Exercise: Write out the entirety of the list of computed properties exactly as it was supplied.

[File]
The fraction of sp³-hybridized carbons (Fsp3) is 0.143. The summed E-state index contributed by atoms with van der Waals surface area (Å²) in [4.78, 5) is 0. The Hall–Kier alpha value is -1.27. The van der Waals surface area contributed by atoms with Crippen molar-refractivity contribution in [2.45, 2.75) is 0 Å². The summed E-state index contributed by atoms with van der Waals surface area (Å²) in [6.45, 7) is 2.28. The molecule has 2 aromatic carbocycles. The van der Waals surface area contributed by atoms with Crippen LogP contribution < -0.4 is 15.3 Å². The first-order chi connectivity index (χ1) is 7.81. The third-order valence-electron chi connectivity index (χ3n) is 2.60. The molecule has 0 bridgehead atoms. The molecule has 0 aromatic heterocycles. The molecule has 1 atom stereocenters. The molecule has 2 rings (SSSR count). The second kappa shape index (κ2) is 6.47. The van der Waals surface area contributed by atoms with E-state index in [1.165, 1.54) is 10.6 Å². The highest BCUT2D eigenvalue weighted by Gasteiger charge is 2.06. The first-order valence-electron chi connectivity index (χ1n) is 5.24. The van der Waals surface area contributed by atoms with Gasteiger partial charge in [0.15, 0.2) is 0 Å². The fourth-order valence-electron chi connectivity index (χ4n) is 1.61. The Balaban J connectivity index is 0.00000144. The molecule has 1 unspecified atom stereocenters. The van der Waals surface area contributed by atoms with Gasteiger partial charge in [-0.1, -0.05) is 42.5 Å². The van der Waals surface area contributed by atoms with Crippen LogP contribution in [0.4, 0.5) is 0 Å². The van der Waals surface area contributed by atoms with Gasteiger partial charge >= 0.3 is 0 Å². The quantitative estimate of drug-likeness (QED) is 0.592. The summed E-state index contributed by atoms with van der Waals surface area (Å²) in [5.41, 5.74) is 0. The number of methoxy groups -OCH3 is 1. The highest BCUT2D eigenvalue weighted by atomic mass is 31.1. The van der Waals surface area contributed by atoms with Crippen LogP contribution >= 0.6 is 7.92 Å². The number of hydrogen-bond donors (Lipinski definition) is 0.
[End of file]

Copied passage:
The fraction of sp³-hybridized carbons (Fsp3) is 0.143. The summed E-state index contributed by atoms with van der Waals surface area (Å²) in [4.78, 5) is 0. The Hall–Kier alpha value is -1.27. The van der Waals surface area contributed by atoms with Crippen molar-refractivity contribution in [2.45, 2.75) is 0 Å². The summed E-state index contributed by atoms with van der Waals surface area (Å²) in [6.45, 7) is 2.28. The molecule has 2 aromatic carbocycles. The van der Waals surface area contributed by atoms with Crippen LogP contribution < -0.4 is 15.3 Å². The first-order chi connectivity index (χ1) is 7.81. The third-order valence-electron chi connectivity index (χ3n) is 2.60. The molecule has 0 bridgehead atoms. The molecule has 0 aromatic heterocycles. The molecule has 1 atom stereocenters. The molecule has 2 rings (SSSR count). The second kappa shape index (κ2) is 6.47. The van der Waals surface area contributed by atoms with E-state index in [1.165, 1.54) is 10.6 Å². The highest BCUT2D eigenvalue weighted by Gasteiger charge is 2.06. The first-order valence-electron chi connectivity index (χ1n) is 5.24. The van der Waals surface area contributed by atoms with Gasteiger partial charge in [0.15, 0.2) is 0 Å². The fourth-order valence-electron chi connectivity index (χ4n) is 1.61. The Balaban J connectivity index is 0.00000144. The molecule has 1 unspecified atom stereocenters. The van der Waals surface area contributed by atoms with Gasteiger partial charge in [-0.1, -0.05) is 42.5 Å². The van der Waals surface area contributed by atoms with Crippen LogP contribution in [0.4, 0.5) is 0 Å². The van der Waals surface area contributed by atoms with Gasteiger partial charge >= 0.3 is 0 Å². The quantitative estimate of drug-likeness (QED) is 0.592. The summed E-state index contributed by atoms with van der Waals surface area (Å²) in [5.41, 5.74) is 0. The number of methoxy groups -OCH3 is 1. The highest BCUT2D eigenvalue weighted by atomic mass is 31.1. The van der Waals surface area contributed by atoms with Crippen LogP contribution >= 0.6 is 7.92 Å². The number of hydrogen-bond donors (Lipinski definition) is 0.